At the same time, Clapper offered new information about the phone program and another one that collects the audio, video, email, photographic and Internet search usage of foreign nationals overseas who use any of the nine major Internet providers, including Microsoft, Google, Apple, Yahoo and others.

“I believe it is important for the American people to understand the limits of this targeted counterterrorism program and the principles that govern its use,” he said.

Among the previously classified information about the phone records collection that Clapper revealed:

—The program is conducted under authority granted by Congress and is authorized by the Foreign intelligence Surveillance Court which determines the legality of the program.

—The government is prohibited from “indiscriminately sifting” through the data acquired. It can only be reviewed “when there is a reasonable suspicion, based on specific facts, that the particular basis for the query is associated with a foreign terrorist organization.” He also said only counterterrorism personnel trained in the program may access the records.

—The information acquired is overseen by the Justice Department and the FISA court. Only a very small fraction of the records are ever reviewed, he said.

—The program is reviewed every 90 days.

Feel better now? You shouldn’t, for many reasons. First of all, why should such wholesale data mining be necessary? If there is any reason to suspect someone of having a connection to terrorism, they can easily get a warrant from the FISC (which almost never turns down such a request). And if it’s an emergency, they are already empowered to start such surveillance immediately and retroactively ask for a warrant within 72 hours. But it seems even those minimal safeguards are too much for them to comply with.

Secondly, the potential for abuse here is almost impossible to overstate, especially in light of the Obama administration’s war on whistleblowers. If they think a reporter has been talking to a source, like for these stories, they can now trace every single phone call, email, text message, Skype conversation, etc, between that reporter and anyone they’ve talked to. That takes the seizure of AP phone records seem like child’s play by comparison. But that’s just the beginning. They can also get all sorts of blackmail material, not only on their enemies but on their allies who may be reluctant to go along with them on some legislative matter.

Think I’m being paranoid? The government has already done this in the COINTELPRO program, blackmailing civil rights leaders by illegally wiretapping them in their homes, churches and offices. And don’t think that just because Obama is in charge, that wouldn’t happen. The illegal wiretaps of civil rights leaders was given the greenlight by alleged liberal Robert F. Kennedy.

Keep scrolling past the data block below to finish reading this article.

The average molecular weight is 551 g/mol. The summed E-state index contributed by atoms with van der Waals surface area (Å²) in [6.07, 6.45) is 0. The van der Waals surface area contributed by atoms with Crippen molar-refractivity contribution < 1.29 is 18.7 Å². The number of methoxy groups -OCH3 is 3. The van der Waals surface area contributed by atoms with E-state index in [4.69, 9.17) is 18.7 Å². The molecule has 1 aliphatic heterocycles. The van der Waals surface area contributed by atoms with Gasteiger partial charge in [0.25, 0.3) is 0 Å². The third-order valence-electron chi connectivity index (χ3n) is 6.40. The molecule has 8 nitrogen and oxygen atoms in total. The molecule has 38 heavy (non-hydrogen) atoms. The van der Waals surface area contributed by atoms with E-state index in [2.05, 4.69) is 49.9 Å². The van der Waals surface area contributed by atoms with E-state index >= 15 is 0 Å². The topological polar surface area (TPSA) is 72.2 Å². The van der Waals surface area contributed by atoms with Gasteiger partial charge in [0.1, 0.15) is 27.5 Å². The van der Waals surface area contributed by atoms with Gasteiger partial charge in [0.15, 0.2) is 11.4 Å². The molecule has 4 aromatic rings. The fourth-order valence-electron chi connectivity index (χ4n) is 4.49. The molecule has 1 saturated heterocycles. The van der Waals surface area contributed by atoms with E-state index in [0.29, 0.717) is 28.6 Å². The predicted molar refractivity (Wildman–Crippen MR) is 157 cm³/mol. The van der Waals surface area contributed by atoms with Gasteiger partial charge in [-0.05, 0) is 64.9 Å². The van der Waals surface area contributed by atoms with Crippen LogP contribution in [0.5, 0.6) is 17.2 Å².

There’s a tremendous amount of policy detail to dig into here and I’ll be doing that on Tuesday when I co-host Jamila Bey’s radio show. Our guest will be Marcy Wheeler, who has been digging into the documents and doing her usual great job of ferreting out the details that matter.

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  • marcus

    Welcome to the brave new world of the electronic panopticon.

  • http://www.rodlamkey.net reverendrodney

    Lots of safeguards. Uh huh. Like the one preventing leaks. That makes me feel so much better.

    I fear that this might have a bad impact on the Bradley Manning trial, that is, the government will lower the boom on him, increase his prison sentence and feed vilifying diatribes about him to the mimeograph MSM in order to dissuade more leaks.

  • TxSkeptic

    I always had a suspicion that the reason President Cheney Bush got so little pushback from congress on his warring ways, was that Cheney was running intense information gathering and blackmailing operation on congress. I’ve got no evidence, but it’s hard to explain how so much bad stuff was just ignored on a wholesale and bipartisan scale.

  • Michael Heath


    I always had a suspicion that the reason President Cheney Bush got so little pushback from congress on his warring ways, was that Cheney was running intense information gathering and blackmailing operation on congress. I’ve got no evidence, but it’s hard to explain how so much bad stuff was just ignored on a wholesale and bipartisan scale.

    I think the evidence we do have easily explains Congress’ reaction to Messers Bush and Cheney’s actions. On the GOP side it was ideology, fear, bigotry, and a great opportunity to transfer taxpayer funds to industries that have long financed the GOP.

    On the Democratic side for those who followed the GOP, it was fear of electoral losses for appearing soft to voters fearful of another 9/11 coupled to that same opportunity to fund massive spending programs beneficial to interests inside their districts.

  • http://www.rodlamkey.net reverendrodney

    This morning the Guardian has revealed yet another bon mot leak, the NSA’s “Boundless Informant” program.

  • http://www.gregory-gadow.net Gregory in Seattle